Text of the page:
Jerusalem — “The Reset.”
That was the buzzword this week as Israelis contemplated a new administration in Washington, one almost sure to be more favorable — at least in terms of optics — towards a Jewish state that resides in a very rough neighborhood.
The American presidential election will allow Israeli Prime Minister Benjamin Netanyahu “to press the restart button,” said Shmuel Rosner, an expert in Israel-U.S. relations.
Rosner said Netanyahu’s relationship with President Barack Obama — one that led to charges that he had turned Israel into a wedge issue on Capitol Hill — has been “tainted” by two things: differences of opinion over foreign policy and “personal animosity.”
The policy issues “on settlements, the Iran agreement, for example, aren’t going away” just because a new president will be in office, Rosner said, “but the elections are an opportunity for both Israel and the U.S. to try and shape things in a different fashion.”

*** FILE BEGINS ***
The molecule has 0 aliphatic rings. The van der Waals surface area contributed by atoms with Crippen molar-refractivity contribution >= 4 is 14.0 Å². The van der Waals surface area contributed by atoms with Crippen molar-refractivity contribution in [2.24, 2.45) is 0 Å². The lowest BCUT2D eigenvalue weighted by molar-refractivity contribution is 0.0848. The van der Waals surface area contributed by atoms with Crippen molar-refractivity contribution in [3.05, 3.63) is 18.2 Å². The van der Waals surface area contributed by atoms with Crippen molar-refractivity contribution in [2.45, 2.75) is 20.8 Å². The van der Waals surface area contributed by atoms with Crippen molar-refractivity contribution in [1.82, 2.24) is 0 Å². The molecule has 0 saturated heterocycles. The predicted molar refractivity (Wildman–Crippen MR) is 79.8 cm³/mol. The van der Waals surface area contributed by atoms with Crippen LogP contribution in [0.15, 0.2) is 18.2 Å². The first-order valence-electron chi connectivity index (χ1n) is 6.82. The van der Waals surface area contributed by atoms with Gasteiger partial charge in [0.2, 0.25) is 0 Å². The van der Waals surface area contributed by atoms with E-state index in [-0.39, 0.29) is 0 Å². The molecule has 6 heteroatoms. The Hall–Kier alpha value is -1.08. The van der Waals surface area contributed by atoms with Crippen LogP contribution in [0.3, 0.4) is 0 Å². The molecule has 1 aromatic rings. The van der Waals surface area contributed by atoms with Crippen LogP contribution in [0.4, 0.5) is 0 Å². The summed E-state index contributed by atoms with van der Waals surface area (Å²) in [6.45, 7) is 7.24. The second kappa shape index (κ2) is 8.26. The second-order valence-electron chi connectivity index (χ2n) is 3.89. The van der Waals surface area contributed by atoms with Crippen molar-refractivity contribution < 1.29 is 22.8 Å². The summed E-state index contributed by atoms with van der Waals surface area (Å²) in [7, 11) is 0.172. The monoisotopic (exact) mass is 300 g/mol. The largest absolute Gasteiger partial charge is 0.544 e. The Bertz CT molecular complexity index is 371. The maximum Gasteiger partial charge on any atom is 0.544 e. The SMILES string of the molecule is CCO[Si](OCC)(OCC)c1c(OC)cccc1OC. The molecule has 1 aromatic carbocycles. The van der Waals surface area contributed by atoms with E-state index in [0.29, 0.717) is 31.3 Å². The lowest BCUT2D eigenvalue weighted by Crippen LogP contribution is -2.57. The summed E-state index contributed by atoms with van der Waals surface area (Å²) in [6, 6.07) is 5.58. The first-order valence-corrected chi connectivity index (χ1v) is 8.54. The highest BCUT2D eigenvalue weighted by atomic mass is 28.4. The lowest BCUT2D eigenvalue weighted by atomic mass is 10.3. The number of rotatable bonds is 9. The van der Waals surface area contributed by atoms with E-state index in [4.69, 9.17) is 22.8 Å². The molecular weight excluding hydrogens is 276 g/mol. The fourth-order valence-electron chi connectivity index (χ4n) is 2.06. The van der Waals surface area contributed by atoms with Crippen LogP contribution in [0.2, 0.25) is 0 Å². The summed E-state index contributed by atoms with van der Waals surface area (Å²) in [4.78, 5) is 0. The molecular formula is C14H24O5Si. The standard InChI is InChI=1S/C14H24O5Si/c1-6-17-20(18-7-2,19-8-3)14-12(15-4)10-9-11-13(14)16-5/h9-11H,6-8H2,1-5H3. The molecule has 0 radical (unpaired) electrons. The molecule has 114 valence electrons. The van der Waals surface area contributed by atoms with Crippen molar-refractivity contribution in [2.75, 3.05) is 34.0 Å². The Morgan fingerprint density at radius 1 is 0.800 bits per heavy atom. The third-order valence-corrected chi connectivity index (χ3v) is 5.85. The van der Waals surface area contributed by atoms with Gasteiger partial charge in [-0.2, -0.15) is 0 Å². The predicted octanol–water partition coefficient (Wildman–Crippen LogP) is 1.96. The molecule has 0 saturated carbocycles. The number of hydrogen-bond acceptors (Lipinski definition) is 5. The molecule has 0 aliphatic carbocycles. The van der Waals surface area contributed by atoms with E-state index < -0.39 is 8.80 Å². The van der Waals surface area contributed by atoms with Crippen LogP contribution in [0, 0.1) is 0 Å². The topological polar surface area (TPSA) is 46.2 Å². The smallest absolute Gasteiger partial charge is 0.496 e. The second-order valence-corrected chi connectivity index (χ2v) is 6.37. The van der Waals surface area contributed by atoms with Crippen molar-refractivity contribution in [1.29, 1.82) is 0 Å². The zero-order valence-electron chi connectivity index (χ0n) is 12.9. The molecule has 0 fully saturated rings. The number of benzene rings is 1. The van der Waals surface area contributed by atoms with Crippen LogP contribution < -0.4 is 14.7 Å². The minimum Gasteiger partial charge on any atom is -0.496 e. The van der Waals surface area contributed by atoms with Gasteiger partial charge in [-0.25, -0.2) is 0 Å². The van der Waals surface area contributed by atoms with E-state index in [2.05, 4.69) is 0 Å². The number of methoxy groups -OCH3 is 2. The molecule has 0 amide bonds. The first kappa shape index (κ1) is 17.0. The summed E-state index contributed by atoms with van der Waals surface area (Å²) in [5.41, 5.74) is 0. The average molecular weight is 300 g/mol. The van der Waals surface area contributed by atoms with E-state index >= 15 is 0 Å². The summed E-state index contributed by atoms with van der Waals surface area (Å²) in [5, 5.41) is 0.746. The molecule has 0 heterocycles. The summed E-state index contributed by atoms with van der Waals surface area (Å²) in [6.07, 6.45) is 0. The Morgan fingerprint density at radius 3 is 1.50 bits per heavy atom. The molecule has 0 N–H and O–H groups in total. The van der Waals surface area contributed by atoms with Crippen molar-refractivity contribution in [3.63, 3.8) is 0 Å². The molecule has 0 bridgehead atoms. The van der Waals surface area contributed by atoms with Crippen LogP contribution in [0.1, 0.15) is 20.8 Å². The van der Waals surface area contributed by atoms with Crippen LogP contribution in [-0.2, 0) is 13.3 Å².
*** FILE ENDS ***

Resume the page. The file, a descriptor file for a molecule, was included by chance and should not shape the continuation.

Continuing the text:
On the eve of the election, some Israelis turned to prayer, both for their candidate and for the strained state of U.S.-Israel relations.
On Monday night David Weissman, who moved from Sunnyside, Queens to Jerusalem three years ago, attended a pro-Trump rally in a downtown Jerusalem park before walking to the Western Wall with about 20 other die-hard Donald Trump supporters.
“I feel prayer is powerful and I prayed that Trump would be our next president,” said Weissman, a conservative blogger, as he stood at the Kotel. “The results of this election will impact not only America but Israel.”
This reality has preoccupied Israelis and the Israeli government for months, and prompted tens of thousands of American citizens living in Israel to vote by absentee ballot.